The facts about salmonella can be staggering. It's amazing to think, even in countries with strict regulations on food sanity, that foodborne illness outbreaks still occur. The fatality rate of these outbreaks vary, but luckily advances in medicine are lowering death rates associated with salmonella. While historic outbreaks sometimes result in thousands of deaths, prompt treatment can be life saving in modern times. Nevertheless, do not disregard the fact diseases associated with salmonella poisoning can be deadly. People with chronic health conditions, children, and the elderly are more likely to die from salmonella exposure.
Salmonella bacteria thrives in the digestive system of animals. It mostly passes to humans via inadvertently ingesting contaminated foods. If companies are not careful about ensuring sanitary conditions, this can lead to an epidemic. The worst salmonella outbreaks have left thousands of people ill and sometimes led to bad press or outright bankruptcy for the responsible companies. This list will look at salmonella throughout history.
Civil War Typhoid Epidemic
The Source: Unsanitary conditions
Number of Infected: Unknown
Number of Deaths: Approximately 65,000
What Happened: The American Civil War was one of the deadliest conflicts in American history. While violence was rampant, one of the biggest killers of the war was actually disease. Typhoid fever, derived from Salmonella typhi, infected thousands of troops, killing roughly one out of three infected soldiers. Poor sanitary conditions made military camps a breeding ground for various germs. In addition to typhoid, diseases like pneumonia, measles, and tuberculosis resulted in the loss of many lives.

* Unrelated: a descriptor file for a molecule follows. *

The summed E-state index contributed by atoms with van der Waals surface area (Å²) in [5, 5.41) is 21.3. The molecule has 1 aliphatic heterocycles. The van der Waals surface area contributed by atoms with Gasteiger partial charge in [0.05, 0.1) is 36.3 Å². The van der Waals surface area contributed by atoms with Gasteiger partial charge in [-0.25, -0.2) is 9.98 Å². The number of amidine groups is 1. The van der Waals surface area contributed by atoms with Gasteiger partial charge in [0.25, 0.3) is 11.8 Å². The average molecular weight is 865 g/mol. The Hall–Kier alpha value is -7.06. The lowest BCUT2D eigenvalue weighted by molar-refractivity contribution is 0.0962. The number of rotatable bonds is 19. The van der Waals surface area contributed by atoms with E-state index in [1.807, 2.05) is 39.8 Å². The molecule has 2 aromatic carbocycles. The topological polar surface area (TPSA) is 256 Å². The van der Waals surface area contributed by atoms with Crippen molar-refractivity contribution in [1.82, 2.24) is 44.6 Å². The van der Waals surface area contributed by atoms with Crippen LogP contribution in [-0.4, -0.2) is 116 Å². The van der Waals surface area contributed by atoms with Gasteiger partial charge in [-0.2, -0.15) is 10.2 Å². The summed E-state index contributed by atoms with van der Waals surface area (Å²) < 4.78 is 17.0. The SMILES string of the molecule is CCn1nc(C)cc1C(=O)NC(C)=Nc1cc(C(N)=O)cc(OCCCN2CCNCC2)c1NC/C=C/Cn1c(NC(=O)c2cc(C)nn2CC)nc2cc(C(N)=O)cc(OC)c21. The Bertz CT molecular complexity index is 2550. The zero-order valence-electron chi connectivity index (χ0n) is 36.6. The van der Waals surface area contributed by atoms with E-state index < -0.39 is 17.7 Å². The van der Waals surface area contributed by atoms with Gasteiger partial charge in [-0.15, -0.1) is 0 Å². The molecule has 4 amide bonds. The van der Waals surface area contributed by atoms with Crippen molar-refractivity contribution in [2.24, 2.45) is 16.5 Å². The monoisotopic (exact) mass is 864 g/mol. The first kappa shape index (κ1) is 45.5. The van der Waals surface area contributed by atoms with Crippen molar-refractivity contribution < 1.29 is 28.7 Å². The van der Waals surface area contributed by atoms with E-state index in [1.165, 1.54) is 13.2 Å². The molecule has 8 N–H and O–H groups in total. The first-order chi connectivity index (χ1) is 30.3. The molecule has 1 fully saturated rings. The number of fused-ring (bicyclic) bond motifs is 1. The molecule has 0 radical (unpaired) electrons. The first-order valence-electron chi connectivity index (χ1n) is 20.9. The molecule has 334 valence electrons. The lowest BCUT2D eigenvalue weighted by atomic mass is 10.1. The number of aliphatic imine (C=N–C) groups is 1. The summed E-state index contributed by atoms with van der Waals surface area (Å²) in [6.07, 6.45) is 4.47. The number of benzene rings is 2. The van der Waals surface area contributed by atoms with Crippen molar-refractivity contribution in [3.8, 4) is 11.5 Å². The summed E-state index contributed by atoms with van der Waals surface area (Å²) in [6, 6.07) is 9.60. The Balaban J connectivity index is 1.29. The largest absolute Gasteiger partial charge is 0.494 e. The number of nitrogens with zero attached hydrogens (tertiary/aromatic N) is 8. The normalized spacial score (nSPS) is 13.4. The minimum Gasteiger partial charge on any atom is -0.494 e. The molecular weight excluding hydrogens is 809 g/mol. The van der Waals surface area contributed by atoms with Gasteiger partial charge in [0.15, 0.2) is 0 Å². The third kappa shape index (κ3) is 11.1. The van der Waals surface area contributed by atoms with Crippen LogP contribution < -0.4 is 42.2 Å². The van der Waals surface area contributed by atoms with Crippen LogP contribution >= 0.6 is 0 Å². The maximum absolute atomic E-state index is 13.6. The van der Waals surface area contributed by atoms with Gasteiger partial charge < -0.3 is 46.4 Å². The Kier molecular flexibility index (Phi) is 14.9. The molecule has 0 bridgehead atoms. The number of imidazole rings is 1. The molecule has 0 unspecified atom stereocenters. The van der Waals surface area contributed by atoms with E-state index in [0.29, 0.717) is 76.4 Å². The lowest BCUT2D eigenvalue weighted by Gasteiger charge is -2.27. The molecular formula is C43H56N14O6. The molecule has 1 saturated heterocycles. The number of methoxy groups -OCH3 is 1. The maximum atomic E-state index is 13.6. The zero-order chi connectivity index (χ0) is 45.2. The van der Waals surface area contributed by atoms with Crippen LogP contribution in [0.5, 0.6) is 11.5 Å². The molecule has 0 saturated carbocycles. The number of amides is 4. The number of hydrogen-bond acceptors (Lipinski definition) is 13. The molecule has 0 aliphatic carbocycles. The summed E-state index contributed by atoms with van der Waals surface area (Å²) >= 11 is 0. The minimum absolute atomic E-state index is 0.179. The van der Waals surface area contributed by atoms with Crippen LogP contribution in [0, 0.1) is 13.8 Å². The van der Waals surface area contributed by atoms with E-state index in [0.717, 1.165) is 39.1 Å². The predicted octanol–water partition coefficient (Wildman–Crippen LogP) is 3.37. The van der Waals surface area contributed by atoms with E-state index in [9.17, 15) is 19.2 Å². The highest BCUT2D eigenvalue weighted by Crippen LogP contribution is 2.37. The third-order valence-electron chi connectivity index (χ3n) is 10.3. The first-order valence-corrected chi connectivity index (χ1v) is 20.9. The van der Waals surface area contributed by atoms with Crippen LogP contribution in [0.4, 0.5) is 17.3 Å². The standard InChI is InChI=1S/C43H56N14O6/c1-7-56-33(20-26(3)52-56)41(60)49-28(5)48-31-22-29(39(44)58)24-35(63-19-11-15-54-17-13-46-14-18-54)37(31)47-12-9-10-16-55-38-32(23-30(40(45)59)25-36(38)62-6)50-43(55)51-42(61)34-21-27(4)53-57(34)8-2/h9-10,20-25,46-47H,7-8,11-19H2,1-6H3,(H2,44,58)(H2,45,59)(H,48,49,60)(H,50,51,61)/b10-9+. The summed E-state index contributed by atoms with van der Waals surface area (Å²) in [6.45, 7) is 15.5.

1906 Philadelphia Typhoid Epidemic
The Source: Contaminated water from Delaware and Schuylkill rivers
Number of Infected: 10,000 (estimated)
Number of Deaths: 1,000+
What Happened: Water filtration systems would not be introduced to the city of Philadelphia until 1909, and massive outbreaks of typhoid were common until then. At the time, raw sewage was being dumped into the same water systems that supplied drinking water to the city. In 1906, a particularly nasty epidemic swept Pennsylvania, killing over 1,000 people and infecting many more.
1924-1925 Typhoid Outbreak
The Source: Contaminated oysters
Number of Infected: 1,500
Number of Deaths: 150
What Happened: Salmonellosis is not the only disease you can get from the Salmonella bacteria. Typhoid fever comes from Salmonella typhi and transfers to humans in a similar manner to other strains. The typhoid fever outbreak during the winter of 1924 to 1925 was one of the deadliest foodborne illness epidemics in US history, killing 150 people and striking terror throughout the Eastern United States. Poor interstate regulation of the oyster industry allowed the outbreak to spread quickly, hitting cities like Chicago, New York, and Washington DC seemingly overnight. The source was eventually traced to a single oyster fishery in West Sayville, Long Island.
1903 Ithica Typhoid Outbreak
The Source: Contaminated water from Six Mile Creek
Number of Infected: 1,350
Number of Deaths: 82
What Happened: A devastating typhoid epidemic broke out in Ithaca, New York in 1903. The outbreak left 82 people dead, including 29 students from Cornell University. The town's water supply was contaminated after an entrepreneur decided to dam Six Mile Creek. Some of the construction crew had been exposed to Salmonella typhi and, due to poor sanitation, transferred the bacteria into the water.